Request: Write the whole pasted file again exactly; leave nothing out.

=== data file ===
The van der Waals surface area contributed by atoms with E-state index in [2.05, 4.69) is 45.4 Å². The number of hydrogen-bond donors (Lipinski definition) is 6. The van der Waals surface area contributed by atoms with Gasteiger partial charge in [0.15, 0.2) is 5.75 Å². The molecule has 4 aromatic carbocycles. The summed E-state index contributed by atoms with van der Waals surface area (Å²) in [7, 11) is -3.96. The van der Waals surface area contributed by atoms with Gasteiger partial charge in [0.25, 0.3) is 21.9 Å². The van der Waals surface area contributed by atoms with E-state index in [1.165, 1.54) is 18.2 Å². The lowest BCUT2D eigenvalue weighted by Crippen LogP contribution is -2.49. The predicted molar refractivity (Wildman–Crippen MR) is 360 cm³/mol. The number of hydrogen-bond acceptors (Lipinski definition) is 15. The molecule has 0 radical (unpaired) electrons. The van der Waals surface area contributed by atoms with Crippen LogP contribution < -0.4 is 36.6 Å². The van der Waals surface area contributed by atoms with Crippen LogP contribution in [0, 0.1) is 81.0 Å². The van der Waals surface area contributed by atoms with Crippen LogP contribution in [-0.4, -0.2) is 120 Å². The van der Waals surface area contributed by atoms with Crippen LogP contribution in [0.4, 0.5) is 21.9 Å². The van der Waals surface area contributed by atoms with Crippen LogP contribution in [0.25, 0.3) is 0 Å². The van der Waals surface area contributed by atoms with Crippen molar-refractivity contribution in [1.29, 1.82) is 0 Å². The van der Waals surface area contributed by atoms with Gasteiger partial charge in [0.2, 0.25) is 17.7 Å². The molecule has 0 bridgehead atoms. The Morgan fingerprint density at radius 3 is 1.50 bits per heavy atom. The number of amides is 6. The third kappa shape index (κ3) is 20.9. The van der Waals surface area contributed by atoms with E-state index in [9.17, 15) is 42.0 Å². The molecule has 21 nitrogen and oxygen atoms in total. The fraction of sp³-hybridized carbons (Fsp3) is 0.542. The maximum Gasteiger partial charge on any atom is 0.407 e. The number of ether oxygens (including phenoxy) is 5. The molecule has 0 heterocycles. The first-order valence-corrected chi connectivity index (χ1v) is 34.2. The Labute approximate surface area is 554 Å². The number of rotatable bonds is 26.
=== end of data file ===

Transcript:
The van der Waals surface area contributed by atoms with E-state index in [2.05, 4.69) is 45.4 Å². The number of hydrogen-bond donors (Lipinski definition) is 6. The van der Waals surface area contributed by atoms with Gasteiger partial charge in [0.15, 0.2) is 5.75 Å². The molecule has 4 aromatic carbocycles. The summed E-state index contributed by atoms with van der Waals surface area (Å²) in [7, 11) is -3.96. The van der Waals surface area contributed by atoms with Gasteiger partial charge in [0.25, 0.3) is 21.9 Å². The van der Waals surface area contributed by atoms with E-state index in [1.165, 1.54) is 18.2 Å². The lowest BCUT2D eigenvalue weighted by Crippen LogP contribution is -2.49. The predicted molar refractivity (Wildman–Crippen MR) is 360 cm³/mol. The number of hydrogen-bond acceptors (Lipinski definition) is 15. The molecule has 0 radical (unpaired) electrons. The van der Waals surface area contributed by atoms with Crippen LogP contribution < -0.4 is 36.6 Å². The van der Waals surface area contributed by atoms with Crippen LogP contribution in [0, 0.1) is 81.0 Å². The van der Waals surface area contributed by atoms with Crippen LogP contribution in [-0.4, -0.2) is 120 Å². The van der Waals surface area contributed by atoms with Crippen LogP contribution in [0.4, 0.5) is 21.9 Å². The van der Waals surface area contributed by atoms with Crippen LogP contribution in [0.25, 0.3) is 0 Å². The van der Waals surface area contributed by atoms with Crippen molar-refractivity contribution in [1.29, 1.82) is 0 Å². The van der Waals surface area contributed by atoms with Gasteiger partial charge in [0.2, 0.25) is 17.7 Å². The molecule has 0 bridgehead atoms. The Morgan fingerprint density at radius 3 is 1.50 bits per heavy atom. The number of amides is 6. The third kappa shape index (κ3) is 20.9. The van der Waals surface area contributed by atoms with E-state index in [9.17, 15) is 42.0 Å². The molecule has 21 nitrogen and oxygen atoms in total. The fraction of sp³-hybridized carbons (Fsp3) is 0.542. The maximum Gasteiger partial charge on any atom is 0.407 e. The number of ether oxygens (including phenoxy) is 5. The molecule has 0 heterocycles. The first-order valence-corrected chi connectivity index (χ1v) is 34.2. The Labute approximate surface area is 554 Å². The number of rotatable bonds is 26.